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Baseball Blues: Midnight vs. Navy


BallWonk

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Watching the Braves at Nationals on TV last night, I noticed a couple of things (sorry, I don't have the pics):

1. Two teams wearing dark blue jerseys in the same game is a very bad idea. If the BP shirts are going to be worn for game use, even in spring training, MLB needs to require teams to have two different BP shirts with different, contrasting colors. It's just inexcusable to let two teams take the field in front of a live and TV audience wearing the same damn uniforms.

2. Each team was wearing a visibly distinguishable (though slightly so) shade of dark blue. The Braves BP caps and jerseys seem to match their regular game gear, which uses the same shade of midnight blue as the Yankees. This is also the shade the Nats wear on all game gear, such as road jerseys, road caps, and blue elements of the home warmup jacket. But the Nats BP caps and shirts both use a slightly lighter true navy blue. Pretty much exactly the shade you usually see used in the canton of the U.S. flag. Except that the jerseys and caps visibly clashed with the darker blue elements of the warmup jackets.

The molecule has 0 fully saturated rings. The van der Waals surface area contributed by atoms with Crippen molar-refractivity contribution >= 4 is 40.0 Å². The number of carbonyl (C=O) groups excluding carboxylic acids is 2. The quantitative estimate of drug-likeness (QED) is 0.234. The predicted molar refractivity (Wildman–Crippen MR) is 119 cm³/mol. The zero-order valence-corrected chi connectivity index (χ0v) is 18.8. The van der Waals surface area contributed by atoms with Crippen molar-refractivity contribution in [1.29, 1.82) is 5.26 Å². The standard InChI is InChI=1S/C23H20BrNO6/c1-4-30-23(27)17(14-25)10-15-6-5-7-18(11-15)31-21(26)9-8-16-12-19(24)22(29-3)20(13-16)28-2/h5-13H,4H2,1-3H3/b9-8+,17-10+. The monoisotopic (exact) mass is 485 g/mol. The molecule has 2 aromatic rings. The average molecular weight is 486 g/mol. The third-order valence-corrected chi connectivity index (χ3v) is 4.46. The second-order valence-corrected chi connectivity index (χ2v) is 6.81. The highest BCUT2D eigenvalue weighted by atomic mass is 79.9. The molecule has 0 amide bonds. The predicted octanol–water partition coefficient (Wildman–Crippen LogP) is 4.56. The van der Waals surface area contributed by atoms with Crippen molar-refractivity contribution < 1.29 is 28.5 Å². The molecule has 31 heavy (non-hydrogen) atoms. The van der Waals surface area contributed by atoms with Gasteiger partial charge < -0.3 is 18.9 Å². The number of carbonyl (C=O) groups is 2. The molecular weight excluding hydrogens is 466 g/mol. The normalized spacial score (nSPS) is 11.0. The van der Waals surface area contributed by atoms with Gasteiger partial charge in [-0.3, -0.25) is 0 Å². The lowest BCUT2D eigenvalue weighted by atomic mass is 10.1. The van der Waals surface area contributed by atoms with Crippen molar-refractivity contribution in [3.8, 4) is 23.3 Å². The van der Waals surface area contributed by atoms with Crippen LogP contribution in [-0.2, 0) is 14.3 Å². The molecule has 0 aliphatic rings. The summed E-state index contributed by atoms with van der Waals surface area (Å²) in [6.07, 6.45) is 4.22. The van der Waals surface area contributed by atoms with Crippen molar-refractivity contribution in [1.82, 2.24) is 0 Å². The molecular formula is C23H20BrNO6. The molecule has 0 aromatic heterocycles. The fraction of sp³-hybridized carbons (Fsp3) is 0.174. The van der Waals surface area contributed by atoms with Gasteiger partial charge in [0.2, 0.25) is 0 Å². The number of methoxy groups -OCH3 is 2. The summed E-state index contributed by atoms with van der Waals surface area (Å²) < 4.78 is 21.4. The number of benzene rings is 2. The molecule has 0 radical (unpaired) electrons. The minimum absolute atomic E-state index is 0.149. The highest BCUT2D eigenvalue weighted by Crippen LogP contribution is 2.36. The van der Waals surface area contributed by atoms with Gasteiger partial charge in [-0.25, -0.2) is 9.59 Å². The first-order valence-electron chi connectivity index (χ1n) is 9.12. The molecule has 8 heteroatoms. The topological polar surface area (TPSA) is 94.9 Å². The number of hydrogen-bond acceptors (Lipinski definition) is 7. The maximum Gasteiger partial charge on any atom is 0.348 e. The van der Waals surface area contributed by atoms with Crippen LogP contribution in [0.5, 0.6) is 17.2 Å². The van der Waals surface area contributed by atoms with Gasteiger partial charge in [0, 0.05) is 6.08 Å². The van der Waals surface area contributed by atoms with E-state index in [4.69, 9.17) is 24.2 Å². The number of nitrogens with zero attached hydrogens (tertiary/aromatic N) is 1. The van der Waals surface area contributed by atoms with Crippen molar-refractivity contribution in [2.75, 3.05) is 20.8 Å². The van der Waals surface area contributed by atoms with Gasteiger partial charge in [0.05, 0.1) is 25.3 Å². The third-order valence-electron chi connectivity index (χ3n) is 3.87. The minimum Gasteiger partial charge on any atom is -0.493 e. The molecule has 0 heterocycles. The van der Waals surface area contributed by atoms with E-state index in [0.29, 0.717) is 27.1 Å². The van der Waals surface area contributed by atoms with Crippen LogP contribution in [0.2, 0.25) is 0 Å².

Given that the Nationals logo uses a shade closer to navy than midnight, the BP uniforms look terrific and more "Nationals-ish" than the midnight blue they normally wear. But the inconsistency of blues looks like crap. Since true navy fabric seems to be available, it's a shame the Nats can't use it instead of joining the chorus of Yankees-style midnight blue proliferation. If Milwaukee can uphold true navy, then why can't the Nationals? Alternately, if the Nationals feel they have to wear Yankees midnight blue, then why can't they use the same blue on their logo and BP unis?

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The Braves actually use a different shade of Navy than the Yankees, Tigers, Cardinals, Angels and Red Sox.